Sometimes you have to wonder, “What were they thinking?”
Jim Edwards, writing for bnet, notes how when he took the WebMD depression test (here), it always told him he might be at risk for depression. Even if you answered all 10 questions negatively, it still noted that “You may be risk for major depression”:
To be fair to WebMD and Lilly, the test is clearly marked as “funded by Lilly.” And there’s a Cymbalta ad sitting on the same page. But that doesn’t excuse the fact that it is rigged. Even if you answer “no” to all of the 10 questions (which are all framed so that the “yes” answer indicates depressed behavior) you still get this response:
Lower Risk: You may be at risk for major depression.
I just took the test now to confirm this result and did not get that same descriptive narrative in my results. It had been removed and all I got was the rest of it, “Lower risk.” The fact is, if you answered all 10 questions “No,” you are — at that moment — at pretty much zero risk for depression (at that moment). Could you get it in the future? Sure. You could also get a cold or the flu in the future too, but that doesn’t mean you are, today, at “lower risk” for it. Ridiculous.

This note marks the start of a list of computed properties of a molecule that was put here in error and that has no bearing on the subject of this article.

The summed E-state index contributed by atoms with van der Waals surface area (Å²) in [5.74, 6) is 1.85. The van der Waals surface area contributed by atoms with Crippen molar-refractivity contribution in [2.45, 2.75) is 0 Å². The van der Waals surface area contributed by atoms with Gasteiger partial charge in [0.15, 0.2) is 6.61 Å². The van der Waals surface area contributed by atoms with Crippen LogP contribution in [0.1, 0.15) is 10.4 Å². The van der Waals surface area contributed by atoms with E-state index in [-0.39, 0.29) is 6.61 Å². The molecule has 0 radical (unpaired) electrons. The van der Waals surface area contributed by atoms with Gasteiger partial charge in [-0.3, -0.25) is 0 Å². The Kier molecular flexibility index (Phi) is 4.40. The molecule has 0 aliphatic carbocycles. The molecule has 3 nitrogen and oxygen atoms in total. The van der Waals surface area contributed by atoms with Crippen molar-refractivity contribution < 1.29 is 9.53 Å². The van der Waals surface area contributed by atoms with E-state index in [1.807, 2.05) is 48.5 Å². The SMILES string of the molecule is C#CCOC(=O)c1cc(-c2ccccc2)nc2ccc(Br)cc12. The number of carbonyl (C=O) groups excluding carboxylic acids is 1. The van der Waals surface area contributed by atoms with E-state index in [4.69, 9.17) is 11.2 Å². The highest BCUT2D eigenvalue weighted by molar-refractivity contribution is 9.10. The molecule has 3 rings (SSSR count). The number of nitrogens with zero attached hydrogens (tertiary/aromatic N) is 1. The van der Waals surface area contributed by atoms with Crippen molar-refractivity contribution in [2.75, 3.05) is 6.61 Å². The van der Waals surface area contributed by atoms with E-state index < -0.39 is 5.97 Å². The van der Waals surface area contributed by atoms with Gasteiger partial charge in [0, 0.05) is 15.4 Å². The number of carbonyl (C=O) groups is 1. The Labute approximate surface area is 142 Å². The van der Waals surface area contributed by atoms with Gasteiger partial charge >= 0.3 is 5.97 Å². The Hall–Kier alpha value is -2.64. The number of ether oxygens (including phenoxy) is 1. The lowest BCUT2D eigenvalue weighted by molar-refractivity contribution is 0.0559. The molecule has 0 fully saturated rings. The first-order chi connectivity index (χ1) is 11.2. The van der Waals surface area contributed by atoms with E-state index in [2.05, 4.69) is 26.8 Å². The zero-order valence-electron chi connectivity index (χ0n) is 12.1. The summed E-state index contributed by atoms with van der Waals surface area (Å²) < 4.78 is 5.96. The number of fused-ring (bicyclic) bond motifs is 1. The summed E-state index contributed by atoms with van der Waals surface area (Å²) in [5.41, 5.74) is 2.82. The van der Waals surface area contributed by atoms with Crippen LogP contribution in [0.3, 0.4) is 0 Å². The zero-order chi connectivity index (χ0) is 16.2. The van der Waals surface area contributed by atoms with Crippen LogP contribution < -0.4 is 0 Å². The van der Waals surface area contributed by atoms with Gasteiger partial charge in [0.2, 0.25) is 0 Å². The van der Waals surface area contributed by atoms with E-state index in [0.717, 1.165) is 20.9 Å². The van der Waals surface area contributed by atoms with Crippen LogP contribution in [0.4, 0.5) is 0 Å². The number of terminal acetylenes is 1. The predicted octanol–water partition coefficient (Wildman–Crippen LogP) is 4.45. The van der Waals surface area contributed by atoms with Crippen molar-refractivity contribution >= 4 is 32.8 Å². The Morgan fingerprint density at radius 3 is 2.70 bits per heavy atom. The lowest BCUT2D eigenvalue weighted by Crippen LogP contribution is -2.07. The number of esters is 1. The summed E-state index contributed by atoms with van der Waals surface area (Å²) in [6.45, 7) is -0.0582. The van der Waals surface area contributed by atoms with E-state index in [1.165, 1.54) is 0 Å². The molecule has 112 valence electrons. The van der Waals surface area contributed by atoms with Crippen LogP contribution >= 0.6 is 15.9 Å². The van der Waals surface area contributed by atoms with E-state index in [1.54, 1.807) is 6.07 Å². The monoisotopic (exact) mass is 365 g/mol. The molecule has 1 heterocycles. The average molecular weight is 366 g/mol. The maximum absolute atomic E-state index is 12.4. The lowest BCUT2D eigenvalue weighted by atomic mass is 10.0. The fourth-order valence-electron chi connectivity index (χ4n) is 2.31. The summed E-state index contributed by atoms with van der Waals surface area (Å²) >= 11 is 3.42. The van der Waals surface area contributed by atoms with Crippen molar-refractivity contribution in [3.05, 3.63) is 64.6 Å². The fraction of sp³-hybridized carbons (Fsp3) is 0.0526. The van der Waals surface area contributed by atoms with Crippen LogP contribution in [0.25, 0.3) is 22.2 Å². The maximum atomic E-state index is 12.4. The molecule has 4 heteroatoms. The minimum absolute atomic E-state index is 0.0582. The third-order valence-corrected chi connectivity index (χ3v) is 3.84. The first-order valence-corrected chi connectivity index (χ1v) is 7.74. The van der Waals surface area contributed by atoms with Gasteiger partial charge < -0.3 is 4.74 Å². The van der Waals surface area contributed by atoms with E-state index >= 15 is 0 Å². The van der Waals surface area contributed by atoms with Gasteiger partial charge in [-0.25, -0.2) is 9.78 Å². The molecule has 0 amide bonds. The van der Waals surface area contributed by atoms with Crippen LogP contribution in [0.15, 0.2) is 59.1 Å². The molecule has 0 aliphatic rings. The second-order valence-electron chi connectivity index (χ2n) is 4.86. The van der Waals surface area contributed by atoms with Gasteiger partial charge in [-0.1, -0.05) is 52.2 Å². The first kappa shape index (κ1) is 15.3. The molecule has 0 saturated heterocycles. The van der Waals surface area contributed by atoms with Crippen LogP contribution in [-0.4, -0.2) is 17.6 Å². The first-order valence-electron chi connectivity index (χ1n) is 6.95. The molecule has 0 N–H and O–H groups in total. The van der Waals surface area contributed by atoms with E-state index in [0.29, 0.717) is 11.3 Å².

Edwards suggests this may be because the quiz itself is sponsored by an antidepressant pharmaceutical company. That may be (we can’t know for sure one way or another). But it shows a sloppy lack of testing and science in a premier resource that Eli Lilly spent a lot of money for WebMD to develop.
That’s one of the reasons I’m not a big fan of these quizzes developed on-the-fly for big health websites. We develop our quizzes in-house for a good reason — there’s a lot of work that goes into them to ensure they are both valid and reliable. That they don’t just tell you you need help when you clearly do not. That’s why you’ll find our quick 8-question depression quiz doesn’t just ask Yes/No questions, because you can’t get the fine granularity needed to help do an accurate and useful screen.
I suspect someone at Eli Lilly (and maybe even WebMD) knows this. Certainly Brunilda Nazario, MD — whose name appears as the medical reviewer on this content — should be ashamed of this. Why would a medical doctor of Dr. Nazario’s character not notice that in the world of WebMD, everyone is at risk?
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Last reviewed: By John M. Grohol, Psy.D. on 25 Feb 2010
Published on PsychCentral.com. All rights reserved.
Grohol, J. (2010). WebMD’s Depression Test Has Issues. Psych Central. Retrieved on July 26, 2014, from http://psychcentral.com/blog/archives/2010/02/25/webmds-depression-test-has-issues/